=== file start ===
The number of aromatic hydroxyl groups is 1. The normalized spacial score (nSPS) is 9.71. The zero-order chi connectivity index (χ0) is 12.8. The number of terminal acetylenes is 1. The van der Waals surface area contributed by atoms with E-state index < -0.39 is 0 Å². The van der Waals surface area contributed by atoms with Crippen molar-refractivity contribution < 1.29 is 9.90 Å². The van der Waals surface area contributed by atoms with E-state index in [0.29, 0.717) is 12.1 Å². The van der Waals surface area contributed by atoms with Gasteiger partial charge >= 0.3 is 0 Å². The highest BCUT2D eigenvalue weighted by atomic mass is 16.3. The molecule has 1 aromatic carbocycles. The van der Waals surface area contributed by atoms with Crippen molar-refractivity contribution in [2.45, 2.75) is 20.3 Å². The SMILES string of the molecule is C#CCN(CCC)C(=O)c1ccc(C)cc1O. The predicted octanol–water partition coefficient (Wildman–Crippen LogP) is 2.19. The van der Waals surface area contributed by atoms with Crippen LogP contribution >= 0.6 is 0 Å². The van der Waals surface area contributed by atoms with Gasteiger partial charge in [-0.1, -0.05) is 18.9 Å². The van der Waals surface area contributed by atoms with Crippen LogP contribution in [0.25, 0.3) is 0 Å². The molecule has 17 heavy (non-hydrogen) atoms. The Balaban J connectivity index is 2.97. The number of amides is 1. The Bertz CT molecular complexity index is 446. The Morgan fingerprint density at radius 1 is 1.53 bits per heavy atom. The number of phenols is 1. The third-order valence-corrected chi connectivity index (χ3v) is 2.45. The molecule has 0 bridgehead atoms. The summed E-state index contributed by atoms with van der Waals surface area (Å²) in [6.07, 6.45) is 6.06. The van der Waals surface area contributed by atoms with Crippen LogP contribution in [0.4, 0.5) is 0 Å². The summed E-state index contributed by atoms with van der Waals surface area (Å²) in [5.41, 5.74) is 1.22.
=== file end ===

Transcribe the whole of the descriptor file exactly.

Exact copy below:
The number of aromatic hydroxyl groups is 1. The normalized spacial score (nSPS) is 9.71. The zero-order chi connectivity index (χ0) is 12.8. The number of terminal acetylenes is 1. The van der Waals surface area contributed by atoms with E-state index < -0.39 is 0 Å². The van der Waals surface area contributed by atoms with Crippen molar-refractivity contribution < 1.29 is 9.90 Å². The van der Waals surface area contributed by atoms with E-state index in [0.29, 0.717) is 12.1 Å². The van der Waals surface area contributed by atoms with Gasteiger partial charge >= 0.3 is 0 Å². The highest BCUT2D eigenvalue weighted by atomic mass is 16.3. The molecule has 1 aromatic carbocycles. The van der Waals surface area contributed by atoms with Crippen molar-refractivity contribution in [2.45, 2.75) is 20.3 Å². The SMILES string of the molecule is C#CCN(CCC)C(=O)c1ccc(C)cc1O. The predicted octanol–water partition coefficient (Wildman–Crippen LogP) is 2.19. The van der Waals surface area contributed by atoms with Crippen LogP contribution >= 0.6 is 0 Å². The van der Waals surface area contributed by atoms with Gasteiger partial charge in [-0.1, -0.05) is 18.9 Å². The van der Waals surface area contributed by atoms with Crippen LogP contribution in [0.25, 0.3) is 0 Å². The molecule has 17 heavy (non-hydrogen) atoms. The Balaban J connectivity index is 2.97. The number of amides is 1. The Bertz CT molecular complexity index is 446. The Morgan fingerprint density at radius 1 is 1.53 bits per heavy atom. The number of phenols is 1. The third-order valence-corrected chi connectivity index (χ3v) is 2.45. The molecule has 0 bridgehead atoms. The summed E-state index contributed by atoms with van der Waals surface area (Å²) in [6.07, 6.45) is 6.06. The van der Waals surface area contributed by atoms with Crippen LogP contribution in [0.4, 0.5) is 0 Å². The summed E-state index contributed by atoms with van der Waals surface area (Å²) in [5.41, 5.74) is 1.22.